If [p] is below .02 it is strongly indicated that the [null] hypothesis fails to account for the whole of the facts. We shall not often be astray if we draw a conventional line at .05 and consider that [smaller values of p] indicate a real discrepancy.
– Sir Ronald Fisher (1925)
Consider the quote above by Sir Ronald Fisher, one of the founders of what has become the orthodox approach to statistics. If anyone has ever been entitled to express an opinion about the intended function of p-values, it’s Fisher. In this passage, taken from his classic guide Statistical Methods for Research Workers, he’s pretty clear about what it means to reject a null hypothesis at p<.05. In his opinion, if we take p<.05 to mean there is “a real effect”, then “we shall not often be astray”. This view is hardly unusual: in my experience, most practitioners express views very similar to Fisher’s. In essence, the p<.05 convention is assumed to represent a fairly stringent evidentiary standard.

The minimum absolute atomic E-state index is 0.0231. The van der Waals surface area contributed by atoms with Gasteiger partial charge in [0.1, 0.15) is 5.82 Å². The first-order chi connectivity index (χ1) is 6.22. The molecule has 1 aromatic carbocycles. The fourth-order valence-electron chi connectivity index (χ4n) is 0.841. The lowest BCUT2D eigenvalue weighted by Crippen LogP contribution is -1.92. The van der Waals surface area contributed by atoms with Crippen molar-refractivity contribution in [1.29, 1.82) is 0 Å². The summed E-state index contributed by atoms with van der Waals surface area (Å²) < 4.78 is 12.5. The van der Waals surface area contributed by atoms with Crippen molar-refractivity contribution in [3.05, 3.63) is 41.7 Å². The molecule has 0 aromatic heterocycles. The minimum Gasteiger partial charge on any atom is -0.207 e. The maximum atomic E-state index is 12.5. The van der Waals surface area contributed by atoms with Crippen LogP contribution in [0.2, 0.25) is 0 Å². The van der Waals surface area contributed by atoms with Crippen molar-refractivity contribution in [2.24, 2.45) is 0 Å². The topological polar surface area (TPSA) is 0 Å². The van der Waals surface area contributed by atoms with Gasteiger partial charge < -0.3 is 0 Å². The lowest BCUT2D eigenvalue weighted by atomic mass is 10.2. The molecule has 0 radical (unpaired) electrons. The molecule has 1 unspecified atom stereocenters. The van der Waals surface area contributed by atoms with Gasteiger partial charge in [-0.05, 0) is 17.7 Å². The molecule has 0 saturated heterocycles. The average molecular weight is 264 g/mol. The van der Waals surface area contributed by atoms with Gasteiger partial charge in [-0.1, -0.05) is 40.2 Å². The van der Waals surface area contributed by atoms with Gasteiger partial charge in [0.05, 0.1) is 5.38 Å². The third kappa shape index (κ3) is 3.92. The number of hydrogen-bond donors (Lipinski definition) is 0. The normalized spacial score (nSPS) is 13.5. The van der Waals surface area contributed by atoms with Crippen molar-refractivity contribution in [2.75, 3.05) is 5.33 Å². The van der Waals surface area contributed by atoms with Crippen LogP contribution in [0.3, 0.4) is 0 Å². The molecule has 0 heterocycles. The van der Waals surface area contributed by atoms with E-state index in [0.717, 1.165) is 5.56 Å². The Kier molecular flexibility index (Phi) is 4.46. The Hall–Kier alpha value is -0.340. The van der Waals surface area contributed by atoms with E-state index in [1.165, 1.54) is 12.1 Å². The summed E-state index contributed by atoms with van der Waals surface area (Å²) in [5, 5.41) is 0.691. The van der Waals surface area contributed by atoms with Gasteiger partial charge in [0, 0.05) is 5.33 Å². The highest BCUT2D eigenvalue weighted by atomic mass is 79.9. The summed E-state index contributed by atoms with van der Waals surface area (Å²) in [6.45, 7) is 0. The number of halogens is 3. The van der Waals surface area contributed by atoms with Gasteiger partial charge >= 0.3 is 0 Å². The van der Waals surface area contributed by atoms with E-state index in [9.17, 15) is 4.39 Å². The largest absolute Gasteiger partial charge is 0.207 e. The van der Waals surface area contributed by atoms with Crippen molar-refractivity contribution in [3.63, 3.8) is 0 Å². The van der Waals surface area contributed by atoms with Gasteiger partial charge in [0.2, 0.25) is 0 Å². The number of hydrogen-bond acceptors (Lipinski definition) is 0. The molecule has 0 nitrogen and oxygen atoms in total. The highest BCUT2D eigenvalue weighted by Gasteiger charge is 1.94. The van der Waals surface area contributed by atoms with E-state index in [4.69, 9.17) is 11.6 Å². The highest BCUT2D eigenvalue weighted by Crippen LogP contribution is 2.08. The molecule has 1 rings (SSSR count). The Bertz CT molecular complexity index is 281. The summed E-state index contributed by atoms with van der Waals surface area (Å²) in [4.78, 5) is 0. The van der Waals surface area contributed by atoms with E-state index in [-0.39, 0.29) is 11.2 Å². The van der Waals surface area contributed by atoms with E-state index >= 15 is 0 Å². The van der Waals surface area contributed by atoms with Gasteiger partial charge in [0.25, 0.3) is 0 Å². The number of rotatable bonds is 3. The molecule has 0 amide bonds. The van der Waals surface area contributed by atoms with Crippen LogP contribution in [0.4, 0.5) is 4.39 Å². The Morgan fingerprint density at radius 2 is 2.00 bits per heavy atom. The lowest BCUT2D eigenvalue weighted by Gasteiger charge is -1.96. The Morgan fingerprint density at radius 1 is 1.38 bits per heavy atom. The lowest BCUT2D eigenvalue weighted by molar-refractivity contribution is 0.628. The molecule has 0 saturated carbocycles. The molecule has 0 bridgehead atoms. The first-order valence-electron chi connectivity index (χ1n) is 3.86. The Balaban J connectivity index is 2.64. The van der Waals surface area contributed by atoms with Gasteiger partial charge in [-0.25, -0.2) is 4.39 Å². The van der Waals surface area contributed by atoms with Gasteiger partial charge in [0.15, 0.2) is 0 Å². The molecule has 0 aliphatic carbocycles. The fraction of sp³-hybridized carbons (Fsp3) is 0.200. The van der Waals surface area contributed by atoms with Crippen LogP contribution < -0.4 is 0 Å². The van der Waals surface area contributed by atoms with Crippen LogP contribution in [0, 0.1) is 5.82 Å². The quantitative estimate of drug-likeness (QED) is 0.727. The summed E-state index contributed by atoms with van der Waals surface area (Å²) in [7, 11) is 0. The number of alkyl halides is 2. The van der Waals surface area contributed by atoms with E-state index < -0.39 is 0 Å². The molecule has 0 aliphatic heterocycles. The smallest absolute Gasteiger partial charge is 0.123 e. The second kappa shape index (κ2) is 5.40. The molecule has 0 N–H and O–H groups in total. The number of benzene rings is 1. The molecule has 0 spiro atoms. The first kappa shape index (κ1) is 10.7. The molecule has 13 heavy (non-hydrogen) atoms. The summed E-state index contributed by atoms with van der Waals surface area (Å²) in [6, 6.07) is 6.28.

Well, how true is that? One way to approach this question is to try to convert p-values to Bayes factors, and see how the two compare. It’s not an easy thing to do because a p-value is a fundamentally different kind of calculation to a Bayes factor, and they don’t measure the same thing. However, there have been some attempts to work out the relationship between the two, and it’s somewhat surprising. For example, Johnson (2013) presents a pretty compelling case that (for t-tests at least) the p<.05 threshold corresponds roughly to a Bayes factor of somewhere between 3:1 and 5:1 in favour of the alternative. If that’s right, then Fisher’s claim is a bit of a stretch. Let’s suppose that the null hypothesis is true about half the time (i.e., the prior probability of H0 is 0.5), and we use those numbers to work out the posterior probability of the null hypothesis given that it has been rejected at p<.05. Using the data from Johnson (2013), we see that if you reject the null at p<.05, you’ll be correct about 80% of the time. I don’t know about you, but in my opinion an evidentiary standard that ensures you’ll be wrong on 20% of your decisions isn’t good enough. The fact remains that, quite contrary to Fisher’s claim, if you reject at p<.05 you shall quite often go astray. It’s not a very stringent evidentiary threshold at all.